Abstract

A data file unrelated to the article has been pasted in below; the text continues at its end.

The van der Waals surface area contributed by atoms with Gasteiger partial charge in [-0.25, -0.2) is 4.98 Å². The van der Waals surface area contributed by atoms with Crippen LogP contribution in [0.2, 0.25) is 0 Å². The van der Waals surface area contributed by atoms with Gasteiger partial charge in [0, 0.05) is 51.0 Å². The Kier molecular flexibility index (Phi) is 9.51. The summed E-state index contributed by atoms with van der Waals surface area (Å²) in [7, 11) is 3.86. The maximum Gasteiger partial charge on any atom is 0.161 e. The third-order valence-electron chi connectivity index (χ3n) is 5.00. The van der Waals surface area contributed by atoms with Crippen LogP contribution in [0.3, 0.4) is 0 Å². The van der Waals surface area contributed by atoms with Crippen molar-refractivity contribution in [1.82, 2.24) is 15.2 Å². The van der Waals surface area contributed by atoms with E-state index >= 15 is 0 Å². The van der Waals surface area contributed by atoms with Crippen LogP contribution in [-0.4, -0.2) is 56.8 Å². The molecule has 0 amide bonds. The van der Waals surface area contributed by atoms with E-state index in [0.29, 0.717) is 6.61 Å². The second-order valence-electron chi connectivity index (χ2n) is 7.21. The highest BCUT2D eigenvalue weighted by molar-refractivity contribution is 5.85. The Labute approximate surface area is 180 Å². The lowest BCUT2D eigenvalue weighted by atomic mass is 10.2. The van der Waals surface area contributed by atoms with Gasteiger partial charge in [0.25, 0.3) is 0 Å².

The degree to which oxygen-isotope equilibrium has been attained between the minerals of different, contiguous rock layers during metamorphism is correlated with evidence of enhanced permeability. Quartz separated from various rock layers of naturally occurring 'diffusion couples' has uniform values of δl8O where rocks have either (1) experienced intense devolatilization reactions, or (2) been severely fractured. Quartz from interlayered rock types lacking evidence of enhanced permeability differs by 1–2%o over distances as small as 1 cm. These results suggest that intergranular diffusion through static pore fluid is not an efficacious process for exchanging oxygen isotopes between different rock types. Infiltrating pore fluid, however, can serve as a medium of isotope exchange over distances greater than bedding thickness where rocks are sufficiently permeable for fluid flow to occur

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